Date: Mon, 17 Sep 2001 22:11:50 -0300
I've been meaning to write you since last Tuesday, but I decided to write today because of your PN message in which you reply to those who have accused you of being anti-East and/or anti-West.
Most Brazilian newspapers today bring the story of a twenty-year-old Brazilian student who was bashed in Bridgeport, Connecticut, because he "looked Arabic". It's amazing, but for any Brazilian, he doesn't look Arabic at all. He is a typical African Brazilian descendant, and anyone who saw him in the streets of São Paulo would know it. It's just that he doesn't look like anything else an average American teenager from Connecticut could identify.
The boy has obviously decided to come back home - he was going to stay through college - and he explained to the papers that he never had a chance to tell his aggressors where he was from. As I read the story, I asked myself : what if he were an Arab? Would it make the aggressors less stupid? What if he'd had the chance to tell them where he was from? Would that make any difference?
It looks like these are times in which people just need to find something or someone to come down on, as if, by hitting someone else, they could get it off their chests. And it looks like the aggression begins by making stupid assumptions about people without any knowledge of their background or history. In a sense, it seems that terrorism has hit a bigger target than the WTC. It has hit people's hearts and minds.
Papyrus News is a very important contribution to all the readers who want to keep their hearts and minds open. Please keep it up!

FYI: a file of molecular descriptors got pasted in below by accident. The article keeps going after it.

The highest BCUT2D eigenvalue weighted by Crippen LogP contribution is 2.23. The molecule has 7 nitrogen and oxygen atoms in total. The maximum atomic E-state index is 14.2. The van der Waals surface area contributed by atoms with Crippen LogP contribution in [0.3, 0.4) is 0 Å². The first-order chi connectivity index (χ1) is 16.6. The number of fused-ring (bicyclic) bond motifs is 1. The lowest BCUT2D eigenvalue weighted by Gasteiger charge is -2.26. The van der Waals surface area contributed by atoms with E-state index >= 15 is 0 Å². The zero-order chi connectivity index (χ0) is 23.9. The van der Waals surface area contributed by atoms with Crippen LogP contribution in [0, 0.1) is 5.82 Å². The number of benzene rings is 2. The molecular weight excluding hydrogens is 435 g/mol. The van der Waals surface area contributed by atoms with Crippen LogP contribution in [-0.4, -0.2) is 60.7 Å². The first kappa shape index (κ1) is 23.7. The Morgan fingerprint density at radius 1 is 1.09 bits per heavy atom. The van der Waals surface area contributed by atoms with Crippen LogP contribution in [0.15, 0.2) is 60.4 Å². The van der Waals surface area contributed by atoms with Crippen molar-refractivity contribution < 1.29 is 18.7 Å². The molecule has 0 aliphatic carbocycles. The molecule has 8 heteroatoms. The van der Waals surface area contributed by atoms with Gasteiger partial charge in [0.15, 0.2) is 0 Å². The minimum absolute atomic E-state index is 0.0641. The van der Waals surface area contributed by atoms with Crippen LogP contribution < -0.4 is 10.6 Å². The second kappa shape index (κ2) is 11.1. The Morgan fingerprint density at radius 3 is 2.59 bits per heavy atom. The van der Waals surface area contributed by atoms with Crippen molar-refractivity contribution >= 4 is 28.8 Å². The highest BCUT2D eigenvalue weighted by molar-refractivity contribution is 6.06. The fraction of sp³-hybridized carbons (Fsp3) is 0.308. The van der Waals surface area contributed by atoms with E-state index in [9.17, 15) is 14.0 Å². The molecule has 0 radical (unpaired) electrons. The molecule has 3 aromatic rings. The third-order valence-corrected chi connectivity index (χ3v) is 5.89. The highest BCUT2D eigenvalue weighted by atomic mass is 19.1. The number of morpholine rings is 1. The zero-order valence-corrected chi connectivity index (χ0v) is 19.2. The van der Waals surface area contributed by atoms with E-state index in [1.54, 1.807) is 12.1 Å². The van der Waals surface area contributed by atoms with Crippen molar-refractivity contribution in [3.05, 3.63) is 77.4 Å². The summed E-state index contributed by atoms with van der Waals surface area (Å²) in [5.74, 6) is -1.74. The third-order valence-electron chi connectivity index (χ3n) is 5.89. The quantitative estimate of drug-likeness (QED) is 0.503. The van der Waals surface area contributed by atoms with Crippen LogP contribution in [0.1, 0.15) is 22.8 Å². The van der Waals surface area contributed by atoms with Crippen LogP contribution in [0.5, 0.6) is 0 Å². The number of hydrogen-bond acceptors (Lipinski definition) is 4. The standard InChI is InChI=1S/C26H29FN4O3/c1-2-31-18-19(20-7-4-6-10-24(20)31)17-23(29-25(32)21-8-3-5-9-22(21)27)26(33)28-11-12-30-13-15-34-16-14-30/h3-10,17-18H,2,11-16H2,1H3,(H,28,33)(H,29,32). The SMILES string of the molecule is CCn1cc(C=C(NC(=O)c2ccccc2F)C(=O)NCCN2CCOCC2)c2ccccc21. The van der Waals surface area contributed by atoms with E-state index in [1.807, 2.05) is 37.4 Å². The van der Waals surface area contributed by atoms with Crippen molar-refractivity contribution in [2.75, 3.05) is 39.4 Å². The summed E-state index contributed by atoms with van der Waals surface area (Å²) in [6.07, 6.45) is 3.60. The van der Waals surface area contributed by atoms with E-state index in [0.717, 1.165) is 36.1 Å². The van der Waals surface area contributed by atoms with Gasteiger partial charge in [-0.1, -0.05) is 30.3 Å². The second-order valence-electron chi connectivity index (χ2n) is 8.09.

Date: Mon, 17 Sep 2001 12:43:37 -0400
From: David Weber <email@example.com>
Subject: Re: about Papyrus News
To: Mark Warschauer <markw@UCI.EDU>, papyrus-news@UCI.EDU
I just wanted to express my support of papyrus news as it has emerged and as you have constructed it. If this were a listserv, this commendation would likely be forwarded to all subscribers, but since it is not that kind of digital forum, I am still glad that at least you can read these comments. I "get" what you've done with this e-publication, and unconditionally applaud the presence of your own voice in the mix.
I also think you are doing exactly the right thing by presenting to us a panoply of opinion, perspective, and ideology, so that we may, as an enduring project, develop our thinking and identify our feelings with respect to the geopolitical challenges faced by all of us before and in the wake of last Tuesday's horrors.
Also, to the extent that papyrus news contains your voice, and reflects your opinion on what is of importance to read and reflect on, papyrus news is a creditable example of a phenomenon unique to and paradigmatic within artifacts of digital telecommunication: the stimulating and engaging local-&-global, subjective-&-objective, personal-&-social, private-&-public interplay never before possible with other media.
Thanks, and carry on!
David E. Weber, Ph.D.
Communication Studies Dept.